Practical Basketball Conditioning

Hey party people. Just when you thought I was done guest posting, I got another spot on my guy Mike Robertson’s website. This post was a follow-up to the basketball conditioning mistakes post I did last week. If conditioning mistakes are the disease, this post is the cure. In this post, I discussed the following topics: What the energy system demands are in basketball The three conditioning qualities a basketball player must possess to be successful The high/low method and more You can check out the blog here, or at the big ol’ link below. If you want some of MR’s best energy systems posts, I’d check these bad boys out: You NEED Long Duration, Low Intensity Cardio 6 Tips for Writing Better Conditioning Programs 5 More Thoughts on Energy Systems Development Real Talk About Aerobic Training for Athletes Enjoy. Practical Basketball Conditioning

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The 3 Biggest Basketball Conditioning Mistakes

Hey party people. In case you missed it, I did a guest spot on my guy Mike Robertson’s website. Mike has been a cat I’ve known for many years now, and has (and still does) profoundly influenced the way I coach. His posts on deadlifting, bench pressing, and on long duration low intensity cardio are simply some of the best things you’ll find on the internet. Please support this cat. In this post, I discussed the following topics: Why general preparation is no substitute for specific preparation Why basketball ought to be practiced according to energy system demands What those energy system demands are How to use acute:chronic workload to safely progress conditioning You can check out the blog here, or at the big ol’ link below. Enjoy. The 3 Biggest Basketball Conditioning Mistakes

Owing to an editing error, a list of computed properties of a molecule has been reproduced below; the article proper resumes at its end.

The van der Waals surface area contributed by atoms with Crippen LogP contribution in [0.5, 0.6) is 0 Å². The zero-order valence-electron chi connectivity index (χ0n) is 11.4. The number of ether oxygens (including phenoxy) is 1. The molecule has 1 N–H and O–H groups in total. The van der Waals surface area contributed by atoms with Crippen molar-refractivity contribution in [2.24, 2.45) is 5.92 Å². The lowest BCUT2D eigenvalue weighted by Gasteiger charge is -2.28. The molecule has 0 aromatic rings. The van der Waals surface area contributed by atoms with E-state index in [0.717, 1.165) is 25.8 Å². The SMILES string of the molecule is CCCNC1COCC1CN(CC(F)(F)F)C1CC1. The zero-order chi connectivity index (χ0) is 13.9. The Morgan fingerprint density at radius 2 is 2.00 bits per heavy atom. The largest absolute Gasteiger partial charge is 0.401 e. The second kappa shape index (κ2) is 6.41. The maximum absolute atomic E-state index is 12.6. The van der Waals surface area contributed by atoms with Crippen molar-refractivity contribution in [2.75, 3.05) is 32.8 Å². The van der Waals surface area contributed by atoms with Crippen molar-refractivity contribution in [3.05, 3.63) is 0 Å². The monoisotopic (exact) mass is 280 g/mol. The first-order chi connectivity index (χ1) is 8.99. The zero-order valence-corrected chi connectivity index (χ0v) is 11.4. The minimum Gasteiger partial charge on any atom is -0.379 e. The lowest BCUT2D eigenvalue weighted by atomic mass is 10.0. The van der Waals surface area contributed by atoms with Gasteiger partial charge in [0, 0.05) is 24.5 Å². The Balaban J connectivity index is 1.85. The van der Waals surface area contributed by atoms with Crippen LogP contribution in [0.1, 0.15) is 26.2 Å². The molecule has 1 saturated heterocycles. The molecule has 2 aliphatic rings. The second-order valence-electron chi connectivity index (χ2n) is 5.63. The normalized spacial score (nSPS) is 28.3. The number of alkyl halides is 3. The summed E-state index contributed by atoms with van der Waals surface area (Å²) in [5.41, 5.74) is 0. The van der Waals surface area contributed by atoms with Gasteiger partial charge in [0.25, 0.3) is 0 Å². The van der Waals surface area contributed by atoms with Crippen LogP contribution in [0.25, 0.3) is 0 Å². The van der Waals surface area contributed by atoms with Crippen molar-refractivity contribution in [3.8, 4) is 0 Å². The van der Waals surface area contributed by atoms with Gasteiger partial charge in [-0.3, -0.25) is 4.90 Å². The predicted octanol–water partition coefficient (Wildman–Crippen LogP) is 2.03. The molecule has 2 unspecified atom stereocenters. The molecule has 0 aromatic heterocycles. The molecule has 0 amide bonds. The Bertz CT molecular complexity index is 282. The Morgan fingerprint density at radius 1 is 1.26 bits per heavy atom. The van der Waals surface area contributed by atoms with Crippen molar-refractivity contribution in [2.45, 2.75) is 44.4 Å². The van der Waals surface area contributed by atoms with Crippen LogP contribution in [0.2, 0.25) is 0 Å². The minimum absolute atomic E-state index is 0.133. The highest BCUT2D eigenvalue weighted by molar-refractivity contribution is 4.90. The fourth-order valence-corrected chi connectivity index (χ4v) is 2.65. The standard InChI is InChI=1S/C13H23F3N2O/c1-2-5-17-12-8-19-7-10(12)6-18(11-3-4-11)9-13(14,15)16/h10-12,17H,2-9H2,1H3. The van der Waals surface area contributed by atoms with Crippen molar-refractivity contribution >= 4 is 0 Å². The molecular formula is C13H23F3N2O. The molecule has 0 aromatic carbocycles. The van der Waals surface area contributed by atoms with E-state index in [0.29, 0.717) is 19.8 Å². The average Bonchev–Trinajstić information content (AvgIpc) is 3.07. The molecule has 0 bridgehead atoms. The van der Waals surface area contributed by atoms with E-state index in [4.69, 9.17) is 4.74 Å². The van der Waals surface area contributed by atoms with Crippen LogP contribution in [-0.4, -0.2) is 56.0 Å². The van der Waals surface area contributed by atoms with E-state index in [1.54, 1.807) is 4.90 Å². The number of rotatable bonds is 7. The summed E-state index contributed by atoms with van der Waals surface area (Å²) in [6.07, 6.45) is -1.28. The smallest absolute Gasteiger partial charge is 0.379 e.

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Start at the End: A Case for Special Physical Preparedness

“I need to get my wind back.” Every time I heard this I cringed. I did all the right stuff returning guys back to sport. I’m talking getting guys more neutral than Ron Hruska on a tropical island, FMS scores that Gray Cook would be ‘mirin’, hop tests that Kevin Wilk would foam at the mouth over, and high intensity continuous training sessions that would make Joel Jamieson say “really?” Yet as soon as they got onto the court, they’d be smoked. I’d hear that cursed phrase over and over again. What was I doing wrong? I thought we address all of their performance needs, yet we would continually run into the same problem. It wasn’t until I learned the following axiom that we broke this pattern:

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